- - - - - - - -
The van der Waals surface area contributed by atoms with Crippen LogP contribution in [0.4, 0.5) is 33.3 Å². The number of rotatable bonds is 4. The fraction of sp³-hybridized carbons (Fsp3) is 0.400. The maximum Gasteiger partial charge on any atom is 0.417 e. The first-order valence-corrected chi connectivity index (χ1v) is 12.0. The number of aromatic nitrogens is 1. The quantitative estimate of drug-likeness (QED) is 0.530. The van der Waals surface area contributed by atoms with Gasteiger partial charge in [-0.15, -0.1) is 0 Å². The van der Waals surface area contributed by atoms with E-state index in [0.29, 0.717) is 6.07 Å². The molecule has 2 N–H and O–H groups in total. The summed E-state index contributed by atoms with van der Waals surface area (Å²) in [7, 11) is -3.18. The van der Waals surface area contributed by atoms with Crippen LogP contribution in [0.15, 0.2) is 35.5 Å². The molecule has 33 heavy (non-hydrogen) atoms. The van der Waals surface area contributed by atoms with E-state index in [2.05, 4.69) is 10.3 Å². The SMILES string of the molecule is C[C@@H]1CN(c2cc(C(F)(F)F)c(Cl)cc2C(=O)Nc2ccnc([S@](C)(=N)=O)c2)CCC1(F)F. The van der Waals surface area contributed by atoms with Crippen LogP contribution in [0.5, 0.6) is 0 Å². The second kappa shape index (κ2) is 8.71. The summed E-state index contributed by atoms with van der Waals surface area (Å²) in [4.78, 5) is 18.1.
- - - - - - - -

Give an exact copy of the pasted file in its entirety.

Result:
The van der Waals surface area contributed by atoms with Crippen LogP contribution in [0.4, 0.5) is 33.3 Å². The number of rotatable bonds is 4. The fraction of sp³-hybridized carbons (Fsp3) is 0.400. The maximum Gasteiger partial charge on any atom is 0.417 e. The first-order valence-corrected chi connectivity index (χ1v) is 12.0. The number of aromatic nitrogens is 1. The quantitative estimate of drug-likeness (QED) is 0.530. The van der Waals surface area contributed by atoms with Gasteiger partial charge in [-0.15, -0.1) is 0 Å². The van der Waals surface area contributed by atoms with E-state index in [0.29, 0.717) is 6.07 Å². The molecule has 2 N–H and O–H groups in total. The summed E-state index contributed by atoms with van der Waals surface area (Å²) in [7, 11) is -3.18. The van der Waals surface area contributed by atoms with Crippen LogP contribution in [0.15, 0.2) is 35.5 Å². The molecule has 33 heavy (non-hydrogen) atoms. The van der Waals surface area contributed by atoms with E-state index in [2.05, 4.69) is 10.3 Å². The SMILES string of the molecule is C[C@@H]1CN(c2cc(C(F)(F)F)c(Cl)cc2C(=O)Nc2ccnc([S@](C)(=N)=O)c2)CCC1(F)F. The van der Waals surface area contributed by atoms with Crippen LogP contribution in [0.5, 0.6) is 0 Å². The second kappa shape index (κ2) is 8.71. The summed E-state index contributed by atoms with van der Waals surface area (Å²) in [4.78, 5) is 18.1.